Go ahead, be cynical. The first mention Small Black on Pitchfork came with the disclaimer, ” Live, they ( Josh Kolenik and Ryan Heyne) add Pitchfork.tv contributors Juan Pieczanski and Jeff Curtin to the mix.” Personally, I’d urge you to put aside your conspiracy theories for a moment and give “Despicable Dogs,” a fair listen, for in its four minutes you’ll find an abundance of warm keyboard sounds presented in the framework of DIY styled, New Order synth-pop.

MP3: Small Black – Despicable Dogs

What did you do with your unexpected summer vacation? Speaking from experience, I can say that taking on artistic projects whilst unemployed is easier in theory than reality. I have no fewer than three movie scripts sitting in various states of completion. San Diego native Travis Trevisan, on the other hand, made himself a band (Tape Deck Mountain) and an album.

“Ghost Colony,” taken from Tape Deck Mountain’s forthcoming release on Lefse Records, starts as your standard slacker rock take on shoegazing (If there is such a thing) and takes an interesting twist near the four-and-a-half minute mark when Trevisan embraces his inner metal man. Oh, if only more indie artists would embrace their inner metal men…

MP3: Tape Deck Mountain – Ghost Colony

The voice of Lightning Dust’s Amber Webber is one made for the chillier months — It’s a full, dynamic voice, wavering with expression, and a hint of isolation. Here, on “Never Seen,” the second song released from her recent Jagjaguwar release, Infinite Light, that voice is paired with sparse percussion and the warmer tones of electric piano, giving the listener a kind of fireside effect, where the body feels both hot and cold.

MP3: Lightning Dust – Never Seen

With all the press Beaten Awake’s Jon Finley has been getting for his work fronting the Akron super-drummer group, Drummer, it’s easy to overlook the fact that his other band also has a new release out. Beaten Awake’s second album, Thunder$troke just came out this past Tuesday on Fat Possum records. The first single, “Coming Home,” may be a bit more synth-y than the band’s earlier work, but once it gets rolling, it hits that same spot — A convergence of workingman, Ohio rock, Nineties indie, and Northwest folk — that made their debut so enjoyable.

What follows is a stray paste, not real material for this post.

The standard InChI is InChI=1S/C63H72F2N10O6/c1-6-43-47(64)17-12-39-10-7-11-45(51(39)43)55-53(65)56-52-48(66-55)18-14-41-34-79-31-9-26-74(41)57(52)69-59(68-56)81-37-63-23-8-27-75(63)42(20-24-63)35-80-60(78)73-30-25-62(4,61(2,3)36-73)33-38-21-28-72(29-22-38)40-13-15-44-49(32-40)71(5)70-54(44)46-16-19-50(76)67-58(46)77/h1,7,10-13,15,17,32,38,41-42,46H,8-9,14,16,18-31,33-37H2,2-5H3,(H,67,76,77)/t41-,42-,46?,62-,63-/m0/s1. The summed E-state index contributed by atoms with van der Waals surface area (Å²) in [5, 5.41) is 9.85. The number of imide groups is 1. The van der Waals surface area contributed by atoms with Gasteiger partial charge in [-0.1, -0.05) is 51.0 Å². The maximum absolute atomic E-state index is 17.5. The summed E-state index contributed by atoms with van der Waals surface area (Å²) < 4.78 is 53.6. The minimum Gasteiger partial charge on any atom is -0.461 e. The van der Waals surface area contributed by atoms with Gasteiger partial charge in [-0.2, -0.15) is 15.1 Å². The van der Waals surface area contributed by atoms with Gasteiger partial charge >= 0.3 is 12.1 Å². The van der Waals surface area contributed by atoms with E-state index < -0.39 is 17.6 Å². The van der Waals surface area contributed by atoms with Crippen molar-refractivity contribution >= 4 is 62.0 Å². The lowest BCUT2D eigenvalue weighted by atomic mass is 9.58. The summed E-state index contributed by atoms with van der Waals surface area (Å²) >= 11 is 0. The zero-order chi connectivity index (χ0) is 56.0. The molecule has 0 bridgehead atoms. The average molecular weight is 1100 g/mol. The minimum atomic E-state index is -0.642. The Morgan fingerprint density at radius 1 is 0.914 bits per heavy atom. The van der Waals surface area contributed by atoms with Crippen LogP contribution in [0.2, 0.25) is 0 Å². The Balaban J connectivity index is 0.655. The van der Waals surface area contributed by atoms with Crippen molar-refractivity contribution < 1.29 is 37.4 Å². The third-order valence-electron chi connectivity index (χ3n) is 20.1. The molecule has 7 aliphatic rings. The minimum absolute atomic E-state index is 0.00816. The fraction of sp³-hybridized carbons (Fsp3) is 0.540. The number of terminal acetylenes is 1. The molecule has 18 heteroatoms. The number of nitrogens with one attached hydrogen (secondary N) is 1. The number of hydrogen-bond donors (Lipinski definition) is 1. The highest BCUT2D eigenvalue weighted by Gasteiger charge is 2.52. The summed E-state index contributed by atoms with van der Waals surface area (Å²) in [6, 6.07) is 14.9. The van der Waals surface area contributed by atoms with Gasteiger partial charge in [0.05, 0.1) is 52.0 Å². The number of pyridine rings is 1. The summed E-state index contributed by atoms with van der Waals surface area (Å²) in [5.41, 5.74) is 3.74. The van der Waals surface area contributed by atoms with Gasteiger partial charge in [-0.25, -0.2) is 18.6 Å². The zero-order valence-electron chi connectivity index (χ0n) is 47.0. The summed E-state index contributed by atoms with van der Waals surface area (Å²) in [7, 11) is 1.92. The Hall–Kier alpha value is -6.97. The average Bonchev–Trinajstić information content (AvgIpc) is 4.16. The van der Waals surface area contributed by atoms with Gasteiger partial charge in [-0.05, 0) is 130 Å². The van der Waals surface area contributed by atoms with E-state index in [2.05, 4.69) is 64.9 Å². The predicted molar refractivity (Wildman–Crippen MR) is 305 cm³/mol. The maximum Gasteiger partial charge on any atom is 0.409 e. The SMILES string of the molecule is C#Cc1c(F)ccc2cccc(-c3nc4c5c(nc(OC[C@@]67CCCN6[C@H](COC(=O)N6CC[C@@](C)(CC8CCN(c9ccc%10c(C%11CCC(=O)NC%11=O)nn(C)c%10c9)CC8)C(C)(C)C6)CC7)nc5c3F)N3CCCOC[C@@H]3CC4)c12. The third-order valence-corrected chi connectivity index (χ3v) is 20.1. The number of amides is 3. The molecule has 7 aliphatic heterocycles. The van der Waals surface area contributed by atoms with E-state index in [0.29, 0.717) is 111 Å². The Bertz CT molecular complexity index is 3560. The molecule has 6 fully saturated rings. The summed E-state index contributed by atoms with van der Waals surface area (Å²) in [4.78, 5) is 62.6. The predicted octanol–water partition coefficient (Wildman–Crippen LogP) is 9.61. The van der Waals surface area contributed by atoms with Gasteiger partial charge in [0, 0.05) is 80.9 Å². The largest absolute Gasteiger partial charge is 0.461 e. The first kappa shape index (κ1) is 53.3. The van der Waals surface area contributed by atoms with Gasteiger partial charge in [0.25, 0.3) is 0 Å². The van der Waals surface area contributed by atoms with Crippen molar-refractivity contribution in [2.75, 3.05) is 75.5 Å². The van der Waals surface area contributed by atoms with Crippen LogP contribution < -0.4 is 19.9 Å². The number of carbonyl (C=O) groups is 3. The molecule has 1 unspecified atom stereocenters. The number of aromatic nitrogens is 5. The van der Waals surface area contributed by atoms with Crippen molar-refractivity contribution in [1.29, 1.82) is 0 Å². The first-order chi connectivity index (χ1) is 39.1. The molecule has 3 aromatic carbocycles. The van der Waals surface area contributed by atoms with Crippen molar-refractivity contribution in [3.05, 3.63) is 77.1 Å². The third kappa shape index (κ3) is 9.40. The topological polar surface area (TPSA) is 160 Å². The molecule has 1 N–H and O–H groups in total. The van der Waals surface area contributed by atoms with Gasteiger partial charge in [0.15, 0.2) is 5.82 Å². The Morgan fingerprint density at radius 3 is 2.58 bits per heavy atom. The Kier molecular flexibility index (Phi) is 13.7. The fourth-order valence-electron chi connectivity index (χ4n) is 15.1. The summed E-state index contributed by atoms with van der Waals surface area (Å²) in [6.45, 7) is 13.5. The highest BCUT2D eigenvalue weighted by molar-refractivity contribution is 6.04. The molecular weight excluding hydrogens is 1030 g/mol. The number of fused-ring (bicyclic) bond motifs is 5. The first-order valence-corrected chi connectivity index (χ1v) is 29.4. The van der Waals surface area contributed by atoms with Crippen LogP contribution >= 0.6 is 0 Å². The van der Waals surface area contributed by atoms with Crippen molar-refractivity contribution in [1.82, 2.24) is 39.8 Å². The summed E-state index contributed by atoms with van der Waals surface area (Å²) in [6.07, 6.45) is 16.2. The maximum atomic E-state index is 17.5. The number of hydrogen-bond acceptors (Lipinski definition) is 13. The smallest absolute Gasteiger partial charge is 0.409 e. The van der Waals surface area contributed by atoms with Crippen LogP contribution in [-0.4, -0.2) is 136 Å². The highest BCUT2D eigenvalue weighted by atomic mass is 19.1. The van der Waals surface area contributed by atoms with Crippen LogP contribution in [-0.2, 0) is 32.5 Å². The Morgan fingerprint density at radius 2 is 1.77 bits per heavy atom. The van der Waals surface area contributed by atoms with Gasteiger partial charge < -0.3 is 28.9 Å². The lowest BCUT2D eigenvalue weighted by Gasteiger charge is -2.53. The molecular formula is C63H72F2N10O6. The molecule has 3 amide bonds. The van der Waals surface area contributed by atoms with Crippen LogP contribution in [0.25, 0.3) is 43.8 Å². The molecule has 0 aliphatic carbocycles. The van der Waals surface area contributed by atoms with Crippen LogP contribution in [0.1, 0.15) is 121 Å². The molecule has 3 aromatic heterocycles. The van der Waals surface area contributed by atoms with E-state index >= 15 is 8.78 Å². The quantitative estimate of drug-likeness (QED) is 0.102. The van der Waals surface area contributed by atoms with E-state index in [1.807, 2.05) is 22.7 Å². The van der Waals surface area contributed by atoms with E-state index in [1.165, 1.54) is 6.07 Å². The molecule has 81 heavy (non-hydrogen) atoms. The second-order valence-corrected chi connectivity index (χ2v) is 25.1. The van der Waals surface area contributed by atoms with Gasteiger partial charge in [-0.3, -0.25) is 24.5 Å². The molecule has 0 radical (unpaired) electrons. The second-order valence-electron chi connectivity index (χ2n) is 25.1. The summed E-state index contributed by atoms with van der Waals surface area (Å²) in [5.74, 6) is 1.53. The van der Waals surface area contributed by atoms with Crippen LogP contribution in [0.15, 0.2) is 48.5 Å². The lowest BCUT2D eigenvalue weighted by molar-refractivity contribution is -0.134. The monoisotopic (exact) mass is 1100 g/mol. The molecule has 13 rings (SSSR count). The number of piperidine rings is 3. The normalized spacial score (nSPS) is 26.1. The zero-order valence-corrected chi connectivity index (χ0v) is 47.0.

MP3: Beaten Awake – Coming Home

If Conor Oberst, M. Ward and Jim James can call their collaboration Monsters of Folk, then Will Johnson (Centro-Matic, South San Gabriel) and Jason Molina (Songs: Ohia, Magnolia Electric Co.) could have surely gone a similar, self-congratulatory route and given themselves an equally ridiculous name like Rulers of Rustic Rock, or Amazing Purveyors of Americana, or Titans of Twang. Instead, they went the low key route and named their collaboration, Molina and Johnson. Quaint name aside, their self-titled debut, due out November 2nd on Secretly Canadian, is one all indie-folk types should have on their radar.

MP3: Will Johnson and Jason Molina – Twenty Cycles to the Ground

Something happened to The Duke (Jessee Lortz) between The Dutchess and The Duke’s debut and their follow up, the recently released Sunset/Sunrise. Reviewing Sunset/Sunrise for Pitchfork, Rebecca Raber suggested that fatherhood may have been weighing The Duke down, as much of the album was penned while Lortz’s wife was pregnant. Only The Duke can say for sure, but there certainly is a change of mood between albums one and two. Whereas The Duke previously showed an inhuman ability to deflect life’s downturn’s and make them into bright, folk melodies, he now finds himself getting weighed down more and more.

When you listen to “Living this Life,” the second track released from Sunrise/Sunset, you hear gravity in Lortz’s voice, and a string section accenting his pain. Yet, even as life has piled onto The Duke, and the day to day has become harder and harder, there’s still quite a bit left of those qualities which made his first pairing with the Dutchess (Kimberly Morrison) such an endearing record — Like the barren production style emphasizing voice and acoustic guitar, those honest harmonies, and real, unfiltered, human emotion.

MP3: The Dutchess and The Duke – Living This Life